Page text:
It wasn't only the commanders sent by Chiang Kai-shek who could not get along with the local commanders; they also could not get along with each other. Que Hanqian was constantly interfered with by Luo Qi (罗奇), the other senior commander was also sent by Chiang, and Luo Qi constantly filed secret reports to Chiang informing on other commanders’ behavior, including Que Hanqian, who was accused by Luo Qi of not being enthusiastic about his mission. It was obvious that Nationalist commanders were not able to effectively conduct operations under such conditions. Not only were the Nationalist frontline commanders unable to effectively command their army units, they were also completely incapable of directing any air and naval assets. Chiang had ordered the Nationalist air force and navy to provide support, but without giving any authority to commanders on the ground to use them directly; even Que Hanqian and Luo Qi could not direct air and naval assets without going through Chiang first. As a result, Nationalist naval shelling and air strikes were not coordinated with ground offensives to any great effect. Another reason for ineffective Nationalist air and naval operations was that all Nationalist officers, including Chiang himself, had doubts as to the success of the mission, and the Nationalists were faced with a dilemma: should they risk the few valuable air and naval assets they had to a plausible lost cause (especially when the overall situation in Northeast China would not change for the better even if the battle was won), or should they preserve these resources to be used elsewhere where the Nationalists had brighter prospect? The decision was difficult and certainly limited the usage of these assets.
The personality of the Nationalist commanders was also a contributor factor to their defeat. Hou Jingru (侯镜如) and Hui De’an (惠德安), the commander and deputy commander of the Qinhuangdao-Jinxi[disambiguation needed] garrison, were capable commanders originally tasked to assist Chen Tie. However, despite their excellence, Hou and Hui were extremely loyal and blindly obedient to Chiang Kai-shek and would not voice any complaints regarding their superior's mistakes. This was evidenced by the fact that, after the 21st Division of the NRA 92nd Army under the command of Hou Jingru was annihilated in the Autumn Offensive of 1947 in Northeast China (which was not his fault), Hou did not voice any complaints to his superior Chen Cheng and Chiang. As a capable military commander, Hou Jingru had reached the same conclusion as his superior Chen Cheng: Northeast China was a lost cause for the Nationalists, who would be much better off if they had given up the region and use the freed troops elsewhere where they were in better positions, and recapture the region when things had turned better. However, unlike his outspoken superior Chen Cheng, who openly advocated this idea, Hou kept quiet and faithfully carried on to the end the impossible tasks set by Chiang. Hou had earned Chiang’s deep trust, but this would come at a heavy price: when Chiang personally sent two of his senior officers to replace the much more capable Chen Tie, Hou and Hui did not voice their concern regarding two new commanders' incompetence. At the same time, Hou and Hui were also aware of the Nationalist problems they could not solve, and not wanting to be scapegoats for failure, the two chose to wait by not going to help the two new senior commanders, who out of jealousy did not want them to be involved anyway.
The primary reason Chiang Kai-shek decided to intrude on the chain of command by sending two of his own senior officers to take over command of the battle was the result of difference in strategic vision between him and Wei Lihuang, the commander-in-chief of the Nationalist forces in Northeast China. Chiang was still obsessed with holding as much land as long as he possibly could, while Wei Lihuang believed that Nationalists should conserve manpower even if that meant ceding lands temporarily. However, for Chiang and most of the Nationalist high command, surrendering lands was politically unacceptable.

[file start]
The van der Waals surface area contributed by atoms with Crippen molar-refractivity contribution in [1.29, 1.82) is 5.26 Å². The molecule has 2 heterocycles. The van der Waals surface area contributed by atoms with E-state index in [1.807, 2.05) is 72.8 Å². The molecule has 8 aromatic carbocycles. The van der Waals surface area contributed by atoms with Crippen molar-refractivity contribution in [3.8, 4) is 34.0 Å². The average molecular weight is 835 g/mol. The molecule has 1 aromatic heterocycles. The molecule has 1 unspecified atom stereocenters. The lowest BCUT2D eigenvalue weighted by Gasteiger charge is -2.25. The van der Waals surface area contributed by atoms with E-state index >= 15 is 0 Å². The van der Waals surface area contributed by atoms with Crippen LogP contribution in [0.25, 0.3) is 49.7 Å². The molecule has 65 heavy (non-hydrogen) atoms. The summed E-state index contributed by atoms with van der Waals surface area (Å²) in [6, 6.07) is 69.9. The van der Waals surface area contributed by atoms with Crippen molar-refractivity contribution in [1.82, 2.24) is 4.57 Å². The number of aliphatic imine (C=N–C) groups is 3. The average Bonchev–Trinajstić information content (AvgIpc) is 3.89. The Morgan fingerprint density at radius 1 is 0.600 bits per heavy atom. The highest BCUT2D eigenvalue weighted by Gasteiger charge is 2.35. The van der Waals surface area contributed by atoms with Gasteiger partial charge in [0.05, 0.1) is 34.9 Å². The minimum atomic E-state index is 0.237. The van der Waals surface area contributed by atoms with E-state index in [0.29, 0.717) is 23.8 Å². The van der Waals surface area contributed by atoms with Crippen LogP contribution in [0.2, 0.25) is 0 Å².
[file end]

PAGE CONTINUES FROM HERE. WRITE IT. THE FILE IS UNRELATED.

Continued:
- List of battles of the Chinese Civil War
- National Revolutionary Army
- History of the People's Liberation Army
- Chinese Civil War
||This article includes a list of references, related reading or external links, but its sources remain unclear because it lacks inline citations. (September 2014) (Learn how and when to remove this template message)|
- Zhu, Zongzhen and Wang, Chaoguang, Liberation War History, 1st Edition, Social Scientific Literary Publishing House in Beijing, 2000, ISBN 7-80149-207-2 (set)
- Zhang, Ping, History of the Liberation War, 1st Edition, Chinese Youth Publishing House in Beijing, 1987, ISBN 7-5006-0081-X (pbk.)
- Jie, Lifu, Records of the Libration War: The Decisive Battle of Two Kinds of Fates, 1st Edition, Hebei People's Publishing House in Shijiazhuang, 1990, ISBN 7-202-00733-9 (set)
- Literary and Historical Research Committee of the Anhui Committee of the Chinese People's Political Consultative Conference, Liberation War, 1st Edition, Anhui People's Publishing House in Hefei, 1987, ISBN 7-212-00007-8
- Li, Zuomin, Heroic Division and Iron Horse: Records of the Liberation War, 1st Edition, Chinese Communist Party History Publishing House in Beijing, 2004, ISBN 7-80199-029-3
- Wang, Xingsheng, and Zhang, Jingshan, Chinese Liberation War, 1st Edition, People's Liberation Army Literature and Art Publishing House in Beijing, 2001, ISBN 7-5033-1351-X (set)
- Huang, Youlan, History of the Chinese People's Liberation War, 1st Edition, Archives Publishing House in Beijing, 1992, ISBN 7-80019-338-1
- Liu Wusheng, From Yan'an to Beijing: A Collection of Military Records and Research Publications of Important Campaigns in the Liberation War, 1st Edition, Central Literary Publishing House in Beijing, 1993, ISBN 7-5073-0074-9
- Tang, Yilu and Bi, Jianzhong, History of Chinese People's Liberation Army in Chinese Liberation War, 1st Edition, Military Scientific Publishing House in Beijing, 1993 – 1997, ISBN 7-80021-719-1 (Volum 1), 7800219615 (Volum 2), 7800219631 (Volum 3), 7801370937 (Volum 4), and 7801370953 (Volum 5)